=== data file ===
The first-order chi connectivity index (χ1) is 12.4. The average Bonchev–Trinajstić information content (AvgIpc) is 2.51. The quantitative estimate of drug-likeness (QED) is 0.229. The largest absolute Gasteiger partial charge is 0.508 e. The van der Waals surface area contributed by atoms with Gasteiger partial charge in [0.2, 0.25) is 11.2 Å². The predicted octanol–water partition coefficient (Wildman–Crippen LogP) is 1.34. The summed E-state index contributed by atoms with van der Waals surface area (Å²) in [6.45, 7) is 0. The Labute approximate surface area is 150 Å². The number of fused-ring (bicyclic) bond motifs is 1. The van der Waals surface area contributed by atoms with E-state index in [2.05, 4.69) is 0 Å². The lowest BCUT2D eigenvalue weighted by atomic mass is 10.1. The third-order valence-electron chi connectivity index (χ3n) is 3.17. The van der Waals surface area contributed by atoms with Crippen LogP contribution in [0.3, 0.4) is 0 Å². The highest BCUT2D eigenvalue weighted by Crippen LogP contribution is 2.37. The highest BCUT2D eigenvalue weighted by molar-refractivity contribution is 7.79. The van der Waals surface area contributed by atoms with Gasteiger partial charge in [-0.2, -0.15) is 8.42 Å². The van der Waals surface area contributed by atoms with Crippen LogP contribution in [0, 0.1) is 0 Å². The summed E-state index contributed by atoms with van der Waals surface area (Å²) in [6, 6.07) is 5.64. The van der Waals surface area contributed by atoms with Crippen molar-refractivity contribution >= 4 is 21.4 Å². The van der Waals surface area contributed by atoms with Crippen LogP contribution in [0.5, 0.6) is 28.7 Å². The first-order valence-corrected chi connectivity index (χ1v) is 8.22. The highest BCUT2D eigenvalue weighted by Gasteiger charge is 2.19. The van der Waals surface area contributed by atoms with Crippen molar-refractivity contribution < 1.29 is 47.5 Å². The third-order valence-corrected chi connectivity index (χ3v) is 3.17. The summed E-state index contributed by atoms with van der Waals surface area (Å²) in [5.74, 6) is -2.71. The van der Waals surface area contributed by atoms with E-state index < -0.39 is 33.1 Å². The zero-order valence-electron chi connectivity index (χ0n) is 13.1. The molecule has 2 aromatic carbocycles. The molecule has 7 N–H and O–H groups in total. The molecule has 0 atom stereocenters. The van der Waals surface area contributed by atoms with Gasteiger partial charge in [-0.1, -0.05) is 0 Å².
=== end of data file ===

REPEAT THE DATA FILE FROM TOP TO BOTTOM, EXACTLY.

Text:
The first-order chi connectivity index (χ1) is 12.4. The average Bonchev–Trinajstić information content (AvgIpc) is 2.51. The quantitative estimate of drug-likeness (QED) is 0.229. The largest absolute Gasteiger partial charge is 0.508 e. The van der Waals surface area contributed by atoms with Gasteiger partial charge in [0.2, 0.25) is 11.2 Å². The predicted octanol–water partition coefficient (Wildman–Crippen LogP) is 1.34. The summed E-state index contributed by atoms with van der Waals surface area (Å²) in [6.45, 7) is 0. The Labute approximate surface area is 150 Å². The number of fused-ring (bicyclic) bond motifs is 1. The van der Waals surface area contributed by atoms with E-state index in [2.05, 4.69) is 0 Å². The lowest BCUT2D eigenvalue weighted by atomic mass is 10.1. The third-order valence-electron chi connectivity index (χ3n) is 3.17. The van der Waals surface area contributed by atoms with Crippen LogP contribution in [0.3, 0.4) is 0 Å². The highest BCUT2D eigenvalue weighted by Crippen LogP contribution is 2.37. The highest BCUT2D eigenvalue weighted by molar-refractivity contribution is 7.79. The van der Waals surface area contributed by atoms with Gasteiger partial charge in [-0.2, -0.15) is 8.42 Å². The van der Waals surface area contributed by atoms with Crippen LogP contribution in [0, 0.1) is 0 Å². The summed E-state index contributed by atoms with van der Waals surface area (Å²) in [6, 6.07) is 5.64. The van der Waals surface area contributed by atoms with Crippen molar-refractivity contribution >= 4 is 21.4 Å². The van der Waals surface area contributed by atoms with Crippen LogP contribution in [0.5, 0.6) is 28.7 Å². The first-order valence-corrected chi connectivity index (χ1v) is 8.22. The highest BCUT2D eigenvalue weighted by Gasteiger charge is 2.19. The van der Waals surface area contributed by atoms with Crippen molar-refractivity contribution < 1.29 is 47.5 Å². The third-order valence-corrected chi connectivity index (χ3v) is 3.17. The summed E-state index contributed by atoms with van der Waals surface area (Å²) in [5.74, 6) is -2.71. The van der Waals surface area contributed by atoms with E-state index < -0.39 is 33.1 Å². The zero-order valence-electron chi connectivity index (χ0n) is 13.1. The molecule has 2 aromatic carbocycles. The molecule has 7 N–H and O–H groups in total. The molecule has 0 atom stereocenters. The van der Waals surface area contributed by atoms with Gasteiger partial charge in [-0.1, -0.05) is 0 Å².